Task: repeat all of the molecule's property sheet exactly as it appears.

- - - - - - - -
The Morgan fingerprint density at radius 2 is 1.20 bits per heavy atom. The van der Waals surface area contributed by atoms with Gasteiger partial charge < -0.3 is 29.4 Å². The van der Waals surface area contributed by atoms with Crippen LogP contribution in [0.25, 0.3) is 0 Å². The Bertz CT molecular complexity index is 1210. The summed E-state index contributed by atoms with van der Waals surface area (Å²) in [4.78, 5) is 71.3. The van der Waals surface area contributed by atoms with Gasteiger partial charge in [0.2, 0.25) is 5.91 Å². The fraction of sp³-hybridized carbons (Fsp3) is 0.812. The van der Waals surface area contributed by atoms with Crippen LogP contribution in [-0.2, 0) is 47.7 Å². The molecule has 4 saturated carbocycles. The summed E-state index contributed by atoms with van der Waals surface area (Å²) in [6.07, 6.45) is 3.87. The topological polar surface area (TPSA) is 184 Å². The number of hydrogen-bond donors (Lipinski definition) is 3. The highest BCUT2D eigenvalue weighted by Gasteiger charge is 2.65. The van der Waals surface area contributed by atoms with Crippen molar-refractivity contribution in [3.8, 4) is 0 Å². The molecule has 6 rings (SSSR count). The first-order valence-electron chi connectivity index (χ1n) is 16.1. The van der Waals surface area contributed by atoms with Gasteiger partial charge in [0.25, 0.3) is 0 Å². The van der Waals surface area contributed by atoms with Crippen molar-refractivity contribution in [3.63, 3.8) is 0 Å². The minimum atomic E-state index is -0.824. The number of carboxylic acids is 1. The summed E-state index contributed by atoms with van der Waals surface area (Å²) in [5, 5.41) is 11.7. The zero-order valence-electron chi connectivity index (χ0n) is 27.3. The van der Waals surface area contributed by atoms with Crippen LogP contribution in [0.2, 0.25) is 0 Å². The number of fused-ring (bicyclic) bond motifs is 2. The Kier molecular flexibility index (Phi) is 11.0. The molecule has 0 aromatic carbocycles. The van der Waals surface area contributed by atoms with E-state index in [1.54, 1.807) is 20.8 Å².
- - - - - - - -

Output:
The Morgan fingerprint density at radius 2 is 1.20 bits per heavy atom. The van der Waals surface area contributed by atoms with Gasteiger partial charge < -0.3 is 29.4 Å². The van der Waals surface area contributed by atoms with Crippen LogP contribution in [0.25, 0.3) is 0 Å². The Bertz CT molecular complexity index is 1210. The summed E-state index contributed by atoms with van der Waals surface area (Å²) in [4.78, 5) is 71.3. The van der Waals surface area contributed by atoms with Gasteiger partial charge in [0.2, 0.25) is 5.91 Å². The fraction of sp³-hybridized carbons (Fsp3) is 0.812. The van der Waals surface area contributed by atoms with Crippen LogP contribution in [-0.2, 0) is 47.7 Å². The molecule has 4 saturated carbocycles. The summed E-state index contributed by atoms with van der Waals surface area (Å²) in [6.07, 6.45) is 3.87. The topological polar surface area (TPSA) is 184 Å². The number of hydrogen-bond donors (Lipinski definition) is 3. The highest BCUT2D eigenvalue weighted by Gasteiger charge is 2.65. The van der Waals surface area contributed by atoms with Crippen molar-refractivity contribution in [3.8, 4) is 0 Å². The molecule has 6 rings (SSSR count). The first-order valence-electron chi connectivity index (χ1n) is 16.1. The van der Waals surface area contributed by atoms with Gasteiger partial charge in [0.25, 0.3) is 0 Å². The van der Waals surface area contributed by atoms with Crippen molar-refractivity contribution in [3.63, 3.8) is 0 Å². The minimum atomic E-state index is -0.824. The number of carboxylic acids is 1. The summed E-state index contributed by atoms with van der Waals surface area (Å²) in [5, 5.41) is 11.7. The zero-order valence-electron chi connectivity index (χ0n) is 27.3. The van der Waals surface area contributed by atoms with Crippen LogP contribution in [0.2, 0.25) is 0 Å². The number of fused-ring (bicyclic) bond motifs is 2. The Kier molecular flexibility index (Phi) is 11.0. The molecule has 0 aromatic carbocycles. The van der Waals surface area contributed by atoms with E-state index in [1.54, 1.807) is 20.8 Å².